top of page
Image by Alicia Quan

Rejected for Us

Rosie Rochelle

I’ve been thinking a lot about rejection lately. I know, it's strange to think about, most people avoid rejection at all costs. To be rejected means to refuse to hear or receive; or to not give approval or acceptance, at least that’s what the dictionary tells us. But what the dictionary fails to say is that rejection stings, it leaves a mark, and sometimes, rejection can be the one leading the show. 

Rejection might look a lot like being left out, forgotten on your birthday, or being passed over for an opportunity. It could even look like self-rejection, or not accepting yourself. There are some people in the bible who experienced rejection firsthand. I imagine Sarah (or Sarai) in the Bible felt pretty rejected when her husband and servant conceived a child, and she couldn’t herself. I can see how Joseph would have felt rejected when his brothers threw him in a well and left him for dead. I feel Naomi’s grief for feeling forgotten after she lost her 

husband and two sons, she even changed her name to Mara, claiming the Lord dealt with her bitterly.

As much as we might try to avoid it, it seems we all come face￾to-face with rejection. Even Jesus knows a thing or two about it.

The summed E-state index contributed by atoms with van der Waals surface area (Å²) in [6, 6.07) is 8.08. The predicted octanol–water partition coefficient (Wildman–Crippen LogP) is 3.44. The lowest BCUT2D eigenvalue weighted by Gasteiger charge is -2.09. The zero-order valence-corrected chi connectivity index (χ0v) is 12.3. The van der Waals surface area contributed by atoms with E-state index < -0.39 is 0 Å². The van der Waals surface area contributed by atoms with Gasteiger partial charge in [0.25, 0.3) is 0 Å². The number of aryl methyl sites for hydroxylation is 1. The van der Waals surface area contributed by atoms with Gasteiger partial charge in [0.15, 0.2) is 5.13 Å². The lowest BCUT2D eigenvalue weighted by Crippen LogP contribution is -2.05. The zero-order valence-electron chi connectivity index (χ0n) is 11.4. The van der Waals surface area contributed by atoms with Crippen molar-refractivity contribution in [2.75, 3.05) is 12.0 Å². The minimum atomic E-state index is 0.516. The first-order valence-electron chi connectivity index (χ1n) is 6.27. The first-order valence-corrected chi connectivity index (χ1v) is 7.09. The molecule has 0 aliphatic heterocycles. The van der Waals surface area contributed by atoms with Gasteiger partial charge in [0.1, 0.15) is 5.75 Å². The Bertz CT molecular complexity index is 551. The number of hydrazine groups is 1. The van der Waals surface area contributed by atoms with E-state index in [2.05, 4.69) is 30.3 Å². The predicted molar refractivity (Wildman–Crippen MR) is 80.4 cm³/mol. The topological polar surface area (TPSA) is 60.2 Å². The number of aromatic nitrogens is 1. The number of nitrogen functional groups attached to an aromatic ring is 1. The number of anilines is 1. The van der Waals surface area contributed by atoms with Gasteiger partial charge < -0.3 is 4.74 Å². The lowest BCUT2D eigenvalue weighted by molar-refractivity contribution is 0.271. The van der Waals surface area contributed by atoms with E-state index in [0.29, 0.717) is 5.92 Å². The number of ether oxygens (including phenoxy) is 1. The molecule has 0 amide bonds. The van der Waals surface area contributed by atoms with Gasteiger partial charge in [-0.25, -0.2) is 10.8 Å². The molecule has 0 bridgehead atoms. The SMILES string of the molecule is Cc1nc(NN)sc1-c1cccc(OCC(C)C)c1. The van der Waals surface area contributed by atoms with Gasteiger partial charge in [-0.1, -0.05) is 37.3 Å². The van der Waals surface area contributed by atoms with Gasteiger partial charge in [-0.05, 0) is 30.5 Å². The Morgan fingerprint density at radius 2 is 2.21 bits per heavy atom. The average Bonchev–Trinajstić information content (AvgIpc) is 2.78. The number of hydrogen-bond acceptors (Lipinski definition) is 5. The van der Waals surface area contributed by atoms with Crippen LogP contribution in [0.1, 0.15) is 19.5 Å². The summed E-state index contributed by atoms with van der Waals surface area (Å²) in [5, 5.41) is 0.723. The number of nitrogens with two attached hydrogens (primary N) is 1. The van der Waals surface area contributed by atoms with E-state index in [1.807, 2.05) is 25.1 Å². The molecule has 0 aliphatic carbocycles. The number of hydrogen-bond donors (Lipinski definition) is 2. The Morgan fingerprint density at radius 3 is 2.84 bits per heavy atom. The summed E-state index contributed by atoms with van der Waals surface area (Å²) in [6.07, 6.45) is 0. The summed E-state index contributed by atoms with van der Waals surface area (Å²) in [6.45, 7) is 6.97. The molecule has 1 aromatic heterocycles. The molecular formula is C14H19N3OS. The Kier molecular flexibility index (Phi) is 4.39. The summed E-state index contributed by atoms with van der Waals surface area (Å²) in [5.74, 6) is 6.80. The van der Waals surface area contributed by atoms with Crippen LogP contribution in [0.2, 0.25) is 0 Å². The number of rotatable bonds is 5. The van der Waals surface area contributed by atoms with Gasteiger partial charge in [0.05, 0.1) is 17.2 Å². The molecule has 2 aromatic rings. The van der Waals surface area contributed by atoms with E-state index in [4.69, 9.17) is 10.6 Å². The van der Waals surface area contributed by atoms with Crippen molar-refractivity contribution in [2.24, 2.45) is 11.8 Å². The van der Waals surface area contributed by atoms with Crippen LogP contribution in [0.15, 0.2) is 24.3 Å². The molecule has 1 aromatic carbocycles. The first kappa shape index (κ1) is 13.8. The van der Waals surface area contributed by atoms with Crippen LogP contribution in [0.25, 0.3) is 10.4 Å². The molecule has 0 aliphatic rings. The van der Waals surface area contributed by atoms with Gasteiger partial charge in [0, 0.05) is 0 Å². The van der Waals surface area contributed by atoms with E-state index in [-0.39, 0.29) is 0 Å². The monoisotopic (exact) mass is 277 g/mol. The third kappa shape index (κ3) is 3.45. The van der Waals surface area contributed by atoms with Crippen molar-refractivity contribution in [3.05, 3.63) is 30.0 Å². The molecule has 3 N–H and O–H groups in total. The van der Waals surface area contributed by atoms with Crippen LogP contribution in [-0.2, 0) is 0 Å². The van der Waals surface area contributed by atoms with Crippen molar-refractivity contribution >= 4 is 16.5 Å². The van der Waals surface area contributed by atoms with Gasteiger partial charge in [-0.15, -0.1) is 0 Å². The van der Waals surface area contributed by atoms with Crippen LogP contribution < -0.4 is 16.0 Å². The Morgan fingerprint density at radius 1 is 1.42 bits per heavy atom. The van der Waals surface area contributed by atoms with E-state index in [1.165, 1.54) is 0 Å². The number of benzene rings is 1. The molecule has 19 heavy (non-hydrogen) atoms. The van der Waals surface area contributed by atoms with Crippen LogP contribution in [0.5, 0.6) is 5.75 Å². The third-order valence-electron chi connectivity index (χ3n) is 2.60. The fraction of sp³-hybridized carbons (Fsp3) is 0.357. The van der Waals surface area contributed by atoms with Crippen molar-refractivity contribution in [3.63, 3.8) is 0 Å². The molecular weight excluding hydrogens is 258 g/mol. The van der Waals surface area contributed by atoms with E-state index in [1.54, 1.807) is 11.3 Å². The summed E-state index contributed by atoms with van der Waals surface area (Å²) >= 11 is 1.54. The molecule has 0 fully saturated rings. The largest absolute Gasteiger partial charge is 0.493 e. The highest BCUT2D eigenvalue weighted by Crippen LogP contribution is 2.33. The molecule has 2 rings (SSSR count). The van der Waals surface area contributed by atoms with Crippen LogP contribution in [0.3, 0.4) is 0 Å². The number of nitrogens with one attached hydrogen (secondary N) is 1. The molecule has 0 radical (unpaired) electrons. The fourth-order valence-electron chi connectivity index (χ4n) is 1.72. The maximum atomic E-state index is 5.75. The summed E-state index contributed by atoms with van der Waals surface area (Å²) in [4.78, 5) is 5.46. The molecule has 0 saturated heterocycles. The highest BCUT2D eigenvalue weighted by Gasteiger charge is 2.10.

He came to this earth, humbled Himself, lived in lowly places, so that He could redeem us. He withstood rejection from his people, even his closest friends. He was rejected at the cross, humiliated, and beaten. Yet, he still chose to live on this earth. He still chose to go to the cross. He still chose to take beatings and ultimately, death, for us. For hours, if not days, he was beaten, spit on, mocked, and humiliated. Yet, when we think of Jesus, we do not think, rejected.

When we think of Jesus, we think, Savior. Healer. Redeemer. Lord. He took rejection for us, so that we could have life.

His rejection was our protection. His rejection was our provision. His rejection was our acceptance.

Without the rejection of Christ, we wouldn’t have the life we do today. The freedom. The peace. The joy. The love. He paid the ultimate price to shield us from the ultimate rejection, an unimaginable cost on our soul. The next time you feel rejected by someone or something, remember He wore ‘rejected’ on His nail-pierced hands, so that you would never need to wear rejection as your identity. He wore rejection for you, so that you could live a life of freedom and peace.


This Easter…spend time reflecting on how the Lord’s rejection has protected you. What has he shielded you from? What has he rescued you from? Thank him and rejoice that He paid that price for you. 

"He was despised and rejected by men, a man of sorrows and acquainted with grief; and as one from whom men hide their faces he was despised, and we esteemed him not."- Isaiah 53:3

"The stone that the builders rejected has become the cornerstone."- Psalm 


bottom of page